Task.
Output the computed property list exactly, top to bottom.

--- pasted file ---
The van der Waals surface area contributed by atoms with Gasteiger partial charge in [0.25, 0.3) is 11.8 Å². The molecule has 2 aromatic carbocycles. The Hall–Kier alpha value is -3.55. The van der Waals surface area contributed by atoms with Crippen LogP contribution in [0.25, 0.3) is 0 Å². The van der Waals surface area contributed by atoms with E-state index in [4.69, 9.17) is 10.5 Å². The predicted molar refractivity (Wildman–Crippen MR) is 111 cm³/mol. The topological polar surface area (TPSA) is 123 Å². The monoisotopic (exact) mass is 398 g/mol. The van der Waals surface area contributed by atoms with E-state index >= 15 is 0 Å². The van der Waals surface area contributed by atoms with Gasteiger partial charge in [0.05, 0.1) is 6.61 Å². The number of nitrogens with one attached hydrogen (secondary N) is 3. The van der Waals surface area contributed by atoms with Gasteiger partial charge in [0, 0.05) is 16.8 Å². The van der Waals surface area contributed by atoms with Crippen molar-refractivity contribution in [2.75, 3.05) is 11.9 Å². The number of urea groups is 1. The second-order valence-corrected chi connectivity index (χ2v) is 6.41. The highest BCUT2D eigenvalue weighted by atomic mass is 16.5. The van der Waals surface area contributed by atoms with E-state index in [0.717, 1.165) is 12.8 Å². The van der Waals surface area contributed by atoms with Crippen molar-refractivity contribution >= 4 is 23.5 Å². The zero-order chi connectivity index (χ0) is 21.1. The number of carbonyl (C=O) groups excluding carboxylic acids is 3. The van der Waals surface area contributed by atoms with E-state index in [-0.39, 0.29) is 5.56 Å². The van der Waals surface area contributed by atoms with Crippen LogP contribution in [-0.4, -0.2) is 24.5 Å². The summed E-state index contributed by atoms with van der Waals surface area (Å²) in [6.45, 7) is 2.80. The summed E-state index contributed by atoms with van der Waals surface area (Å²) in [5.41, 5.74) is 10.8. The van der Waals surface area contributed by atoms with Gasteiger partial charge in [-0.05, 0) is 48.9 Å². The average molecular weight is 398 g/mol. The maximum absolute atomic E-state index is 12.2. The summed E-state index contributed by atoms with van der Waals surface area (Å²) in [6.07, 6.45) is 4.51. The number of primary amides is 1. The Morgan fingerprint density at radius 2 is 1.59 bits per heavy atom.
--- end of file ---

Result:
The van der Waals surface area contributed by atoms with Gasteiger partial charge in [0.25, 0.3) is 11.8 Å². The molecule has 2 aromatic carbocycles. The Hall–Kier alpha value is -3.55. The van der Waals surface area contributed by atoms with Crippen LogP contribution in [0.25, 0.3) is 0 Å². The van der Waals surface area contributed by atoms with E-state index in [4.69, 9.17) is 10.5 Å². The predicted molar refractivity (Wildman–Crippen MR) is 111 cm³/mol. The topological polar surface area (TPSA) is 123 Å². The monoisotopic (exact) mass is 398 g/mol. The van der Waals surface area contributed by atoms with E-state index >= 15 is 0 Å². The van der Waals surface area contributed by atoms with Gasteiger partial charge in [0.05, 0.1) is 6.61 Å². The number of nitrogens with one attached hydrogen (secondary N) is 3. The van der Waals surface area contributed by atoms with Gasteiger partial charge in [0, 0.05) is 16.8 Å². The van der Waals surface area contributed by atoms with Crippen molar-refractivity contribution in [2.75, 3.05) is 11.9 Å². The number of urea groups is 1. The second-order valence-corrected chi connectivity index (χ2v) is 6.41. The highest BCUT2D eigenvalue weighted by atomic mass is 16.5. The van der Waals surface area contributed by atoms with E-state index in [0.717, 1.165) is 12.8 Å². The van der Waals surface area contributed by atoms with Crippen molar-refractivity contribution >= 4 is 23.5 Å². The zero-order chi connectivity index (χ0) is 21.1. The number of carbonyl (C=O) groups excluding carboxylic acids is 3. The van der Waals surface area contributed by atoms with E-state index in [-0.39, 0.29) is 5.56 Å². The van der Waals surface area contributed by atoms with Crippen LogP contribution in [-0.4, -0.2) is 24.5 Å². The summed E-state index contributed by atoms with van der Waals surface area (Å²) in [6.45, 7) is 2.80. The summed E-state index contributed by atoms with van der Waals surface area (Å²) in [5.41, 5.74) is 10.8. The van der Waals surface area contributed by atoms with Gasteiger partial charge in [-0.05, 0) is 48.9 Å². The average molecular weight is 398 g/mol. The maximum absolute atomic E-state index is 12.2. The summed E-state index contributed by atoms with van der Waals surface area (Å²) in [6.07, 6.45) is 4.51. The number of primary amides is 1. The Morgan fingerprint density at radius 2 is 1.59 bits per heavy atom.